Hurricane Isaac Is the Least of Insurers' Worries: Street Whispers
NEW YORK (TheStreet) -- Despite the hysterical media coverage of Hurricane Isaac, share prices for major property insurers have held up quite well over the past two weeks.
Shares of The Allstate Corp.(ALL) closed at $37.33 Wednesday, down 1% from two weeks earlier, while The Travelers Companies (TRV) saw its stock rise 2% over the same period, to close at $64.80 on Wednesday.
The reason that Isaac has had no effect on the insurers' share prices is that the damage estimates so far from hurricane top out at $1.5 billion. When you compare that with a hail storm that hit Dallas in June caused just as much property damage, this hurricane will not move the insurance share needle.
In fact, the nation's largest publicly traded property and casualty insurers are still reeling from a major bet on building their businesses in the Midwest, while shying away from coastal areas, lessening the impact of hurricanes on their balace sheets and doubling down on the impact of losses from tornados, hail storms and severe thunderstorms.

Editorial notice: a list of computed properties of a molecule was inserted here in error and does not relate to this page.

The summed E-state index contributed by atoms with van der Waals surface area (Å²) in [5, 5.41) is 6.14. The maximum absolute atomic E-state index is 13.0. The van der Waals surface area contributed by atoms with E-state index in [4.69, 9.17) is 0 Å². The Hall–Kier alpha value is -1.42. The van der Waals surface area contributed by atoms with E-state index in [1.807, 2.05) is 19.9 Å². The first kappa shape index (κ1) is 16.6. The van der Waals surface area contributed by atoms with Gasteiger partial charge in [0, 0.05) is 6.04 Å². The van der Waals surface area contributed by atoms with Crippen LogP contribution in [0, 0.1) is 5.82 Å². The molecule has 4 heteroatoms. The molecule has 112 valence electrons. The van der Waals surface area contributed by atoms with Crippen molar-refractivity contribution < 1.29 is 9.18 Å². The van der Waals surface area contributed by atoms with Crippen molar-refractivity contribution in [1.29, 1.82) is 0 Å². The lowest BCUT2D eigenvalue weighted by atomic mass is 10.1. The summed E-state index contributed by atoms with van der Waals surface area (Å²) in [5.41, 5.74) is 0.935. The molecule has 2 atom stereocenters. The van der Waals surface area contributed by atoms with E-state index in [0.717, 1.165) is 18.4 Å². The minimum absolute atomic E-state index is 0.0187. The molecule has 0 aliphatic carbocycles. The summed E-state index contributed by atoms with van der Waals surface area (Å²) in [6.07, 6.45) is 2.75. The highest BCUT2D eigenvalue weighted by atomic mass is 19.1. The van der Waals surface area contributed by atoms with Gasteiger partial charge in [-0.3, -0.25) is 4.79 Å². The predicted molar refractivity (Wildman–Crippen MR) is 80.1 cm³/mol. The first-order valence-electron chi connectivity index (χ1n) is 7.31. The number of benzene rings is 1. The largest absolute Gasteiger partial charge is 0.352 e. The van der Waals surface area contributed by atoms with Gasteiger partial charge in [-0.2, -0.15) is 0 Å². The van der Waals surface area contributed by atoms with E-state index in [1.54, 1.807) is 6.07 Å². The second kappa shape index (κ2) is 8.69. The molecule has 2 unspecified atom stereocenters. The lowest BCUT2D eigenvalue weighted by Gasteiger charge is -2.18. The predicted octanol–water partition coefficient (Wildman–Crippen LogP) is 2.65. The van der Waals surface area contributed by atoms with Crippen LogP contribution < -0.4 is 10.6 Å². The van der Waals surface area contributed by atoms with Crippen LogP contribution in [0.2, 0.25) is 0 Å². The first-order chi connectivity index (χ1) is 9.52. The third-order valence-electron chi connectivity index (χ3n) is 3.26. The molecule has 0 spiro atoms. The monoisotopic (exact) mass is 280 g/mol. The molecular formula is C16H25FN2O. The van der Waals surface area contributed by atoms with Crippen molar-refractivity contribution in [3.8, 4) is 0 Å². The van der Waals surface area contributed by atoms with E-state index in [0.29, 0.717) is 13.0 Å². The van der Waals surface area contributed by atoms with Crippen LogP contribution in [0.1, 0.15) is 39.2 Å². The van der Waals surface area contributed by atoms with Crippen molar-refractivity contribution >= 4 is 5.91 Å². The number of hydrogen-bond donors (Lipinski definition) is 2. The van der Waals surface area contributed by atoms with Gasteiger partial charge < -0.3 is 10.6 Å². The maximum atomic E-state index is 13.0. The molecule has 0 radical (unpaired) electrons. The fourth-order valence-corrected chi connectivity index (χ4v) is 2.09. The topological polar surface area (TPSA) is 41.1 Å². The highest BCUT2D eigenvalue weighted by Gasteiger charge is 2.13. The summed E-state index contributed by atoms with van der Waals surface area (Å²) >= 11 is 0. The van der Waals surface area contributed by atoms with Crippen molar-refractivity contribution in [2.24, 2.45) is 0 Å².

As the insurers began to reduce their underwriting in coastal areas in the wake of Hurricanes Frances and Jeanne in 2004 -- and especially the catastrophic Hurricane Katrina in 2005 -- they began focusing on building their property insurance underwriting in the Midwest.
At the same time insurers faced an accelerating trend for severe storms in the region. According to a study released by the Rocky Mountain Climate Organization in May, using 50 years of data from 218 U.S. Climatology Network in Illinois, Indiana, Iowa, Michigan, Minnesota, Missouri, Ohio, and Wisconsin, the frequency of storms dropping between two to three inches of rain a day increased 30% from 2001 through 2010, with storms dropping three inches or more of rain in a day increasing 51%.
Tornadoes in the Midwest have also become more frequent. According to the National Climatic Data Center, in the spring and summer of 2011, "there were seven individual tornado and severe weather outbreaks with damages exceeding one billion U.S. dollars, and total damage from the outbreaks exceeding 28 billion U.S. dollars," and that the confirmed 1,625 tornadoes in 2011 (with 93 still pending) was "the second or third most active year on record for number of tornadoes since the modern record began in 1950."
Wild fires have also been a major concern in some parts of the country.